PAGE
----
Author(s): William Blake
Songs of Innocence and Experienceis one of the best-loved poetry collections of all time, an innovative and groundbreaking experiment in which Blake intertwined text and image to dazzling effect. The volume, published sometimes as two separate collections, juxtaposes the innocent world of childhood with the corrupt and repressed one of adults. Many of the poems are in pairs, enabling the reader to see the same situation first from the perspective of innocence and then from that of experience, and the volume includes such favourites as 'The Lamb', 'The Chimney Sweeper' and 'The Tyger'.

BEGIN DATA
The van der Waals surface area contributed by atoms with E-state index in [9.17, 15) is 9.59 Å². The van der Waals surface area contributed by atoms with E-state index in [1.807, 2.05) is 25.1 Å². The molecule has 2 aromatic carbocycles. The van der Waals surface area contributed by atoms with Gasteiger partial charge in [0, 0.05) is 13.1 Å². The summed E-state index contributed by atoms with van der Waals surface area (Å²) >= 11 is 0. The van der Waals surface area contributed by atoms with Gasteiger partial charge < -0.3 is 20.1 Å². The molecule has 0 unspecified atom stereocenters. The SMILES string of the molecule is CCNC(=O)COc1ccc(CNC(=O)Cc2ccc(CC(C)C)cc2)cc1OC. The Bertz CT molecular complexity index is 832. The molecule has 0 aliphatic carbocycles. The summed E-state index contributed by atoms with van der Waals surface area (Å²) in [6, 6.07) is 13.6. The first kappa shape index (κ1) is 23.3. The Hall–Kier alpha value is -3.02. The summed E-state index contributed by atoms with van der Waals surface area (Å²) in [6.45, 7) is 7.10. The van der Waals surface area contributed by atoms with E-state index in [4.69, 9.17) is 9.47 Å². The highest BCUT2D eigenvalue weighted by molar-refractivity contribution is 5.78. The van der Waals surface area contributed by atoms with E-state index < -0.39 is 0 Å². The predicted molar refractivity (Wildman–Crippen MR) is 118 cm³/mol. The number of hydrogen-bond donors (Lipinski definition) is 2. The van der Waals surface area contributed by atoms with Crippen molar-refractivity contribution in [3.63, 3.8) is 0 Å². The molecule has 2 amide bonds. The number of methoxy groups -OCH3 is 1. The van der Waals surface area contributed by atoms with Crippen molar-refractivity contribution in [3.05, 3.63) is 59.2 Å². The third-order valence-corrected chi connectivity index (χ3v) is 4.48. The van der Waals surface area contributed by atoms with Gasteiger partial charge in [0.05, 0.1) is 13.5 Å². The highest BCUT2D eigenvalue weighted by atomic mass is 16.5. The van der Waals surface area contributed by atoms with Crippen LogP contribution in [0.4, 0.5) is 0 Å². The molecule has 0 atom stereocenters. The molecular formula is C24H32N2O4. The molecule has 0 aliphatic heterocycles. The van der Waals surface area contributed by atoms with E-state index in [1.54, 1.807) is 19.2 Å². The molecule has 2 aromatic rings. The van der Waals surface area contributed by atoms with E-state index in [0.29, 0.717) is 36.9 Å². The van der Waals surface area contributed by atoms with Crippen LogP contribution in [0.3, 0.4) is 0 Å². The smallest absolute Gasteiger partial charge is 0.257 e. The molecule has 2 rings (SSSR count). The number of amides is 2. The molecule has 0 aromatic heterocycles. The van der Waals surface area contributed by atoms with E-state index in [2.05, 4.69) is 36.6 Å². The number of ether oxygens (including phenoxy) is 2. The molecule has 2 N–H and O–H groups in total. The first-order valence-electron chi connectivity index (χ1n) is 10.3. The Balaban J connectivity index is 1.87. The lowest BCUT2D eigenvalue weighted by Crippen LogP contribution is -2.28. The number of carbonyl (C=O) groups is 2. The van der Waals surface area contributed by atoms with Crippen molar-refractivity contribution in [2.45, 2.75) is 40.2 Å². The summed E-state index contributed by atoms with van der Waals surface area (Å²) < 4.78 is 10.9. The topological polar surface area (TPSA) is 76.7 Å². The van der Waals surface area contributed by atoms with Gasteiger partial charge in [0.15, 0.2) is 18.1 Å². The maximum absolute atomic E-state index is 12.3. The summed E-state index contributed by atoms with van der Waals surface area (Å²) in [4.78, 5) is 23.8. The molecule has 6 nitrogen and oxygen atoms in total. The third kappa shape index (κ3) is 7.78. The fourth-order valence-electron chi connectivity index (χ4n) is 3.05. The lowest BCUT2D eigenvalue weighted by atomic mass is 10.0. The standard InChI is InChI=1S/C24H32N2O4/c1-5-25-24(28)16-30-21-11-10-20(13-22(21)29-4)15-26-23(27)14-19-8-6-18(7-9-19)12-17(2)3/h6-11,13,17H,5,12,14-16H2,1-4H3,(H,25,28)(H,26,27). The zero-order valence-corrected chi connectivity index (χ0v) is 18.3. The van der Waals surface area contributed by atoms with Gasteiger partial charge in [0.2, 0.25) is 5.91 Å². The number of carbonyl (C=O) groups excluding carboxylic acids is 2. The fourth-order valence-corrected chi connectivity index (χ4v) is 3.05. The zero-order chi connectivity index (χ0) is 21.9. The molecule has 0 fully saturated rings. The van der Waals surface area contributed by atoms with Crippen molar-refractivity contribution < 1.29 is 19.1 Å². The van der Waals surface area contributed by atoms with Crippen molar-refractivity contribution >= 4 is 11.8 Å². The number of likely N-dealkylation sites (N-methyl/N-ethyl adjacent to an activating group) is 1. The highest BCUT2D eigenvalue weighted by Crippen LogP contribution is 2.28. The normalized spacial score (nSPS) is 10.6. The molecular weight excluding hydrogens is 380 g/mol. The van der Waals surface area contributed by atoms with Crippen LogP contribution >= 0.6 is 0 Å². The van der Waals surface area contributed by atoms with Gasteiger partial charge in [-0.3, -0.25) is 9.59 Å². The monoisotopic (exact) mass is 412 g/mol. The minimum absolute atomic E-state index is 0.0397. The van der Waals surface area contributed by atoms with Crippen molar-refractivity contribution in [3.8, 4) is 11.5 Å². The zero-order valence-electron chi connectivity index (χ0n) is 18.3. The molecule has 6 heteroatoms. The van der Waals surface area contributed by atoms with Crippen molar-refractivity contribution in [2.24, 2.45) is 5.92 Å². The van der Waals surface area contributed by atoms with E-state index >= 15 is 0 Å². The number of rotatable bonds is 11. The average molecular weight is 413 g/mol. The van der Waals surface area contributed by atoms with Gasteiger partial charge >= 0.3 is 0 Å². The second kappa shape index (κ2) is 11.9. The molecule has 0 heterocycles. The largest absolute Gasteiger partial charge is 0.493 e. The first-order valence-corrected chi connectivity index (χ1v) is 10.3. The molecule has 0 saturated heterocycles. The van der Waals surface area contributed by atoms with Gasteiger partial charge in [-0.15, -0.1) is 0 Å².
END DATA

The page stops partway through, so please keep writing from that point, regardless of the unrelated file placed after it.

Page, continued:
William Blake was born in Soho in 1757 and lived in London all of his life, with the exception of three years spent in Bognor Regis. In 1772 Blake became an apprentice engraver and went on to study at the Royal Academy, where he exhibited in 1780. Blake married Catherine Boucher in 1782 and the following year his first 'illuminated book' Poetical Sketches was printed. Blake's talents in both the visual arts and literature have made him a seminal figure of the Romantic period and he is regarded as one of Britain's greatest poets. He died in 1827.